The photo above is a view from Orlebar Point on Gabriola Island. (Click on this or the images below to see the details.)
It’s not unusual to see big logs on this exposed shore. Escapees from logging operations frequently wash up here, especially when we have extreme high tides, as we did last week.
But what’s different this time is the proliferation of shattered, woody debris among the logs.
Different, but not really surprising. Southern BC experienced unusually heavy rains last fall. Steep areas that had been impacted by logging or summer wildfires must have been primed and ready to let loose a torrent of woody debris when those rains hit. And of course, everything eventually flows to the sea.
It reminded me of our boating trip last summer, when we found our routes littered with myriad pieces of shattered forest (likely from the massively destructive landslide in Bute Inlet the previous fall).
One narrow passage we’d enjoyed in the past was completely choked off by woody debris, forcing us to do a quick 180 and take a longer route. Currents in another passage contained swirling logs, tricky to dodge even at slack water.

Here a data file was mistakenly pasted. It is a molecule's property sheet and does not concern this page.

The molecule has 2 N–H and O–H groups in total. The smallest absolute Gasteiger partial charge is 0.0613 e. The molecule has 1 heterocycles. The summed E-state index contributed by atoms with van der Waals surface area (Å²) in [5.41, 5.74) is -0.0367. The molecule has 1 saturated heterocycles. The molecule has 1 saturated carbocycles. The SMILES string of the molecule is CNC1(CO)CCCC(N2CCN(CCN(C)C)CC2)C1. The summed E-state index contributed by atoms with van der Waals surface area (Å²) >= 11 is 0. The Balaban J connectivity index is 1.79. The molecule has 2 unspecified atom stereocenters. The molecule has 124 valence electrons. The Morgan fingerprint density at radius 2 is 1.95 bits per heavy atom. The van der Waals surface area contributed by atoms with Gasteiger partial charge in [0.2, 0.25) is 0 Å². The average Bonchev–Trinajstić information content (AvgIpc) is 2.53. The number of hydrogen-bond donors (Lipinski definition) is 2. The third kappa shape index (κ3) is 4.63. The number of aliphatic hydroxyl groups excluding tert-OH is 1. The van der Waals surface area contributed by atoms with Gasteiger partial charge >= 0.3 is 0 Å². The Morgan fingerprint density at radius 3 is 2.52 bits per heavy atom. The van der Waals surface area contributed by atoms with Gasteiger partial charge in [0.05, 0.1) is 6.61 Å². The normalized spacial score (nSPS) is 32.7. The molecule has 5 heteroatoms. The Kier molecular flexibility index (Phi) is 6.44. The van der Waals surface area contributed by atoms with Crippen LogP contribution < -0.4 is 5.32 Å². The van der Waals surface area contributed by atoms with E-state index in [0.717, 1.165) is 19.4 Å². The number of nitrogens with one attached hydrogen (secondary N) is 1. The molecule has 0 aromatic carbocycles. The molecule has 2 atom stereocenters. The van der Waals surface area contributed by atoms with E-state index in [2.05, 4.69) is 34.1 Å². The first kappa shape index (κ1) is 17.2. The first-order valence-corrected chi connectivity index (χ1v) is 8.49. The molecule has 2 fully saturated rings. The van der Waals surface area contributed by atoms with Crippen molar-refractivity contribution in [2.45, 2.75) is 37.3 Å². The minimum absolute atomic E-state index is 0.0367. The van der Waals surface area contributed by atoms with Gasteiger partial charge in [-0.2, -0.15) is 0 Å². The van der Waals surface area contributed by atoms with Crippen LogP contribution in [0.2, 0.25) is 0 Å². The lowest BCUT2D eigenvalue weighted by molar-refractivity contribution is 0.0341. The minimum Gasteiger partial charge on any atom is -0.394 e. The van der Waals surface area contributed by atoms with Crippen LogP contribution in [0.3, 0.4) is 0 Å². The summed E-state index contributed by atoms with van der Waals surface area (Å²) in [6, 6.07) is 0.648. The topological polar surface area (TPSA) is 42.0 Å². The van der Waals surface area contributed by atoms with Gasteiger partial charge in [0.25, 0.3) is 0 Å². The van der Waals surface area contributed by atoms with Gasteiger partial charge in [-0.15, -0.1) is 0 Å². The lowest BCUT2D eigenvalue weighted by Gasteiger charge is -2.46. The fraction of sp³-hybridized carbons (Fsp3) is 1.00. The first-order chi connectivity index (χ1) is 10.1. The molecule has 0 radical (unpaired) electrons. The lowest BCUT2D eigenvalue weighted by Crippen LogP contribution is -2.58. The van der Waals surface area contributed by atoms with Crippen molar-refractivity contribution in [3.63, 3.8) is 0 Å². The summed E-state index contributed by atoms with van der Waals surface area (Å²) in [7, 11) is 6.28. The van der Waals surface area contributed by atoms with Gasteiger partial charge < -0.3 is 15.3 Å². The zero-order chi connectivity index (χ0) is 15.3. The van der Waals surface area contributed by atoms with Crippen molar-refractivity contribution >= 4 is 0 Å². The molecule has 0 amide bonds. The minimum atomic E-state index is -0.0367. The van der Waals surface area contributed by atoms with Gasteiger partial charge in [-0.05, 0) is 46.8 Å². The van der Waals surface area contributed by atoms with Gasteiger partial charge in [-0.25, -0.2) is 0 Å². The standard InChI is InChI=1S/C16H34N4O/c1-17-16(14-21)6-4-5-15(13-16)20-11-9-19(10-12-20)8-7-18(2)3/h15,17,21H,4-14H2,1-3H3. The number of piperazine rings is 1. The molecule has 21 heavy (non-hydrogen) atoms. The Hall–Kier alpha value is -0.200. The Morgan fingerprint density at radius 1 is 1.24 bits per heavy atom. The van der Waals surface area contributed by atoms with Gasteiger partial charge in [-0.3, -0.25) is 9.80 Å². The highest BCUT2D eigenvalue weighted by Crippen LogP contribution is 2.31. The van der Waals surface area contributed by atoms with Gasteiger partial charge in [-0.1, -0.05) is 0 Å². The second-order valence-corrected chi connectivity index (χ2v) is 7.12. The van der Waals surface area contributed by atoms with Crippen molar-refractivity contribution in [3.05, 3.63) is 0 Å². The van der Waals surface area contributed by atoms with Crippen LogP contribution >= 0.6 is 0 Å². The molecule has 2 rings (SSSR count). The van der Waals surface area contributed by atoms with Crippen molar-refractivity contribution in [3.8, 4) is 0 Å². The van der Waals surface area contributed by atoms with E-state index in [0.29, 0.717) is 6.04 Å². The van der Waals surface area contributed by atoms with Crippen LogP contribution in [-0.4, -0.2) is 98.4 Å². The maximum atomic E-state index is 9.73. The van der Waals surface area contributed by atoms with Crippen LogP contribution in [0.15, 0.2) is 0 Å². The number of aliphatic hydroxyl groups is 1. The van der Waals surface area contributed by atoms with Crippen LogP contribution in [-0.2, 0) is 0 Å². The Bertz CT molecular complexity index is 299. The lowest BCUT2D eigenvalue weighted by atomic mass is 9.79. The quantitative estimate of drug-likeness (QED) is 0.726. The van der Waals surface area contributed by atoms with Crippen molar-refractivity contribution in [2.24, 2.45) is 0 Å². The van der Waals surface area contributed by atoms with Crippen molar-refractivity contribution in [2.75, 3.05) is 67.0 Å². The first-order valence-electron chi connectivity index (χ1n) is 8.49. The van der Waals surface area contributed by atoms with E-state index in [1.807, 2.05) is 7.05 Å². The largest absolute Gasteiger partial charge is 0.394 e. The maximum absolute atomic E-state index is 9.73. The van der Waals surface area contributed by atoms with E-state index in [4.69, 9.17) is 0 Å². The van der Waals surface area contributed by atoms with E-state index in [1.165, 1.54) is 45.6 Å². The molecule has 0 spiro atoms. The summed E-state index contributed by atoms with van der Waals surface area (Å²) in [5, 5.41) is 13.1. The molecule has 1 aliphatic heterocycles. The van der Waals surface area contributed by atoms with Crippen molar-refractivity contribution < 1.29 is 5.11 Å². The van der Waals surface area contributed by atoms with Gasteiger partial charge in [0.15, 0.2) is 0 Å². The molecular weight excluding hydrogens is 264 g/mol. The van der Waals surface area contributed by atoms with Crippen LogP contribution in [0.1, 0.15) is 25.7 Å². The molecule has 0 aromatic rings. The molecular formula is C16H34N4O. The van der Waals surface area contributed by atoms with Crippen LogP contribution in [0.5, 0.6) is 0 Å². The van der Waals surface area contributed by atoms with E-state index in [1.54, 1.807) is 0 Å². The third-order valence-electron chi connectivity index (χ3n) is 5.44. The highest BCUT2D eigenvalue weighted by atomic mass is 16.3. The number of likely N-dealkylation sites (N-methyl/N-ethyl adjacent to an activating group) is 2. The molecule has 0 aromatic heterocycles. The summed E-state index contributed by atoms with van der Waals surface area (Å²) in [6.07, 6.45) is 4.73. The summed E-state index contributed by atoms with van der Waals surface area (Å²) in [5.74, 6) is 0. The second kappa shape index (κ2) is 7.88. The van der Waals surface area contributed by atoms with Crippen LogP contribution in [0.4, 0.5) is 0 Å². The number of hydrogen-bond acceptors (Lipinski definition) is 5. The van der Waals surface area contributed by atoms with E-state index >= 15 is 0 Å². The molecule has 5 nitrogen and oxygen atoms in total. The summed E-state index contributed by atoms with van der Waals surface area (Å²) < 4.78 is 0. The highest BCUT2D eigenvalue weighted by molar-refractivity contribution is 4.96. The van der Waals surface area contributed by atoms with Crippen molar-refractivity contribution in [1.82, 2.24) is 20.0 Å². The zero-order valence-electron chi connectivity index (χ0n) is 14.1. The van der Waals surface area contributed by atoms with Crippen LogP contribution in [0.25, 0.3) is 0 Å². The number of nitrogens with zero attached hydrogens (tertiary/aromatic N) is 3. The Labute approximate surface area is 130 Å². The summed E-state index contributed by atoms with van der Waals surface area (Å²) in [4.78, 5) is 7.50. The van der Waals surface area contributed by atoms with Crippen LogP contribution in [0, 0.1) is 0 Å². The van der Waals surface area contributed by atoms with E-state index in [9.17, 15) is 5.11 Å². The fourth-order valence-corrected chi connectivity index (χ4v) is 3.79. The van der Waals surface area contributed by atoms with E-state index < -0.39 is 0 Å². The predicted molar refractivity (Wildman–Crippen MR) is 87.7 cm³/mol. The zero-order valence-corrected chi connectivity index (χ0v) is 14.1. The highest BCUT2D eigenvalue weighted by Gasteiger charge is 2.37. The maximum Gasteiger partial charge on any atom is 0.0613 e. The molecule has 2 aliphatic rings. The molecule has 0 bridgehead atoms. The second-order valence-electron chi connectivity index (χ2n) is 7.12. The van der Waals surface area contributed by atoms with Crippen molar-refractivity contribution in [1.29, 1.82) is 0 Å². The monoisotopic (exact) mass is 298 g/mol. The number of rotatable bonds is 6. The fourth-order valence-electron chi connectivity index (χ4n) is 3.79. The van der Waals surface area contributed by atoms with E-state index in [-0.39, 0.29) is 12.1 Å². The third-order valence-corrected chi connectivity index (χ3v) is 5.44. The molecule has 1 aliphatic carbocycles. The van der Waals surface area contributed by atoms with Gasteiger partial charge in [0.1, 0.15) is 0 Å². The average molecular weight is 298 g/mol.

Heavy logs and large tree stumps floated into our anchorages with incoming tides. Things went bump in the night a few times, making for less than optimal sleeping conditions.
One day we were forced to weigh anchor and move to another bay when a floating tree insisted on taking our spot. Another time a runaway tree blocked the entry to the only decent anchorage in an area we’d hoped to explore.
Overall, it seems that glacial melt, steep slopes, deforestation, and extreme weather events are conspiring to make safe boating a bit more challenging each year.
I do love modern navigation gear, but it’s not enough. Anyone boating in the Pacific Northwest would be wise to also employ a decidedly old-fashioned mariner’s practice: maintaining a constant watch.
Stay safe out there!